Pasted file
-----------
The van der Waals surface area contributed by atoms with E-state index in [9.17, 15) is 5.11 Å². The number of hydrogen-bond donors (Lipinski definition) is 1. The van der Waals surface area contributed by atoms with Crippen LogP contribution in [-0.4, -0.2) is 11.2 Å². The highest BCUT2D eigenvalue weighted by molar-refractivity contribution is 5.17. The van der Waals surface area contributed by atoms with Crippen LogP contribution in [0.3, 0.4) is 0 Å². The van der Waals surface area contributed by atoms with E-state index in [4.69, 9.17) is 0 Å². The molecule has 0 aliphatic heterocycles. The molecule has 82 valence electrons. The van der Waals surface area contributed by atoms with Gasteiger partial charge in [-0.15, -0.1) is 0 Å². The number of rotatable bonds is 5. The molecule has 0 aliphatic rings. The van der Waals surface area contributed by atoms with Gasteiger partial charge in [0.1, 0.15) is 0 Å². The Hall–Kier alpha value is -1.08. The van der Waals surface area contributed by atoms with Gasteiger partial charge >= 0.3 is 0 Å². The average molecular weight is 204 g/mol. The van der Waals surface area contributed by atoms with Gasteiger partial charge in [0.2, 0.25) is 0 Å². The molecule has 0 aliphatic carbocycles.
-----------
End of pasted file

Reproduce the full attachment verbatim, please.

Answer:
The van der Waals surface area contributed by atoms with E-state index in [9.17, 15) is 5.11 Å². The number of hydrogen-bond donors (Lipinski definition) is 1. The van der Waals surface area contributed by atoms with Crippen LogP contribution in [-0.4, -0.2) is 11.2 Å². The highest BCUT2D eigenvalue weighted by molar-refractivity contribution is 5.17. The van der Waals surface area contributed by atoms with Crippen LogP contribution in [0.3, 0.4) is 0 Å². The van der Waals surface area contributed by atoms with E-state index in [4.69, 9.17) is 0 Å². The molecule has 0 aliphatic heterocycles. The molecule has 82 valence electrons. The van der Waals surface area contributed by atoms with Gasteiger partial charge in [-0.15, -0.1) is 0 Å². The number of rotatable bonds is 5. The molecule has 0 aliphatic rings. The van der Waals surface area contributed by atoms with Gasteiger partial charge in [0.1, 0.15) is 0 Å². The Hall–Kier alpha value is -1.08. The van der Waals surface area contributed by atoms with Gasteiger partial charge >= 0.3 is 0 Å². The average molecular weight is 204 g/mol. The van der Waals surface area contributed by atoms with Gasteiger partial charge in [0.2, 0.25) is 0 Å². The molecule has 0 aliphatic carbocycles.